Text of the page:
NASCAR says don’t mess with their Chase system with penalties in wrong way

Photo Credit: Noel Lanier

Following Michael Waltrip Racing’s attempt to manipulate the Chase qualifying drivers, NASCAR slapped them with some huge penalties.

“We’re announcing that NASCAR is reacting to Michael Waltrip Racing by fining Michael Waltrip, owner of Michael Waltrip Racing, $300,000, suspending Ty Norris indefinitely, and each team of Michael Waltrip Racing will be fined 50 owner points and 50 driver points,” Mike Helton announced last night. “This naturally is a very significant reaction from NASCAR.  As multiple car owners have become a very positive integral part of our support, also comes with it, though, responsibility from NASCAR and as well the car owners, to maintain a fair and level playing field.”

“We’ve discussed, we’ve talked about what-ifs over the years, particularly since the Chase was established, particularly with the evolution of multiple-car teams, and we’ve been very fortunate that we’ve not had any occurrences that required NASCAR to step up or step out, as we have had to today.”

Mike Helton went on to add that they had to take a stand to make sure it doesn’t happen again.

“It’s not necessarily a penalty to take it out on somebody, as it’s been presented in the past,” he explained. “It’s a message from the league or the sanctioning body saying you can’t do this and expect us not to react to it.”

On Saturday night at Richmond International Raceway, a series of events played out that resulted in catching a lot of people’s attention. For starters, Clint Bowyer spun with just under 20 laps to go without contact on the radio. Well it may look harmless, radio traffic would say to have proven otherwise.

Audio replayed by ESPN after the race had spotter Brett Griffin telling Bowyer the circumstances of the race, followed by two odd comments from crew chief Brian Pattie:

“Is your arm starting to hurt?” Pattie said on the radio. “I bet it’s getting hot in there. Itch it.” Bowyer then spun out.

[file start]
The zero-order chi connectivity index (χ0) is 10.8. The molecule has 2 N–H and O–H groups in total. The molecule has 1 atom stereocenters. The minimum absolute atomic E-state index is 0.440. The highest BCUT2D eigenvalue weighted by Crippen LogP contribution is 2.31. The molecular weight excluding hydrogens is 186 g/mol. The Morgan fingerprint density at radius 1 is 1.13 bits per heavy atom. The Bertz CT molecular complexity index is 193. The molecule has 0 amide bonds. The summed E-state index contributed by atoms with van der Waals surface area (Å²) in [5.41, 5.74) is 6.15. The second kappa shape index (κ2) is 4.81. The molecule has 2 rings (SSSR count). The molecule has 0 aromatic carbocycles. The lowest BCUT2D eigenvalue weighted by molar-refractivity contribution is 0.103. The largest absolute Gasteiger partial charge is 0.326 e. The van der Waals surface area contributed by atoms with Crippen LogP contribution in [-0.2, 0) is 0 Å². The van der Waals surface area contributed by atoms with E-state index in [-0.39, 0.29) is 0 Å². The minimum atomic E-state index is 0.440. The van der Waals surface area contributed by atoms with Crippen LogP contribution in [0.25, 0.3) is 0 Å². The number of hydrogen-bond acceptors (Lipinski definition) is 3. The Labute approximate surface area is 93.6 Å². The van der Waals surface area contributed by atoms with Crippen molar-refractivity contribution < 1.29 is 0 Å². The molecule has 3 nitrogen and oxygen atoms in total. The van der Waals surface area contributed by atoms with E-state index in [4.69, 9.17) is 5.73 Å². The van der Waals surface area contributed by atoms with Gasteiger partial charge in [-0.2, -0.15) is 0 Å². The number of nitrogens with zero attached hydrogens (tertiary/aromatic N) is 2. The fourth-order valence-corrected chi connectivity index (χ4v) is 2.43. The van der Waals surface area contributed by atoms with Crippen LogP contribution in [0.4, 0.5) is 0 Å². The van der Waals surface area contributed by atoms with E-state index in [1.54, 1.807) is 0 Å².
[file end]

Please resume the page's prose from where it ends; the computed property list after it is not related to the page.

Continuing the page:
Then in the closing laps, fellow Michael Waltrip Racing driver Brian Vickers made a very interesting timed pit stop after a “interesting” discussion with his spotter and MWR competition director Ty Norris.

 

On Lap 396 Vickers is told he’s got to pit and he replies, “I’ve got to WHAT?”

“We’re probably going to pit here on green.”

“Are you talking to me?”

“Yeah, we’re going to pit.”

“”What? I’ve got to pit?”

“I don’t understand. Pit right now?”

“You’ve got to pit this time. We need that 1 point.”

“10-4. Do I got a tire going down?”

“Yeah. Come down pit road right now, get a good look at it.”

(After he pits) “Did you find anything?”

“I’ll see you after the race, Brian, I owe you a kiss.”

 

The pair of circumstances were played out to therefore qualify the third MWR driver, Martin Truex Jr., into the Chase. In doing so, they also let Joey Logano in, well knocking out Ryan Newman and Jeff Gordon. With the penalties, Newman gets his spot back in trade of Truex falling out. However, there is no fix for Gordon’s Chase chances being thrown away and that’s cause NASCAR says they can’t police the ripple effects, but only those who caused the actions.

“It’s typical for us to look at what occurred, and what react to what occurred,” Helton explained. “We don’t react to the ripple effect of an occurrence because I don’t think there’s anyway we can reasonably do that.  The 50 points across every Michael Waltrip team is — once the decision was made this afternoon, we revert back to the end of the Richmond race, and we take the points total from the 26th race of the 2013 season, apply our reaction, and then go forward.  So we run the race, we had an occurrence in it that we reacted to, as usual we apply our reaction to those results, and then we take the next step.”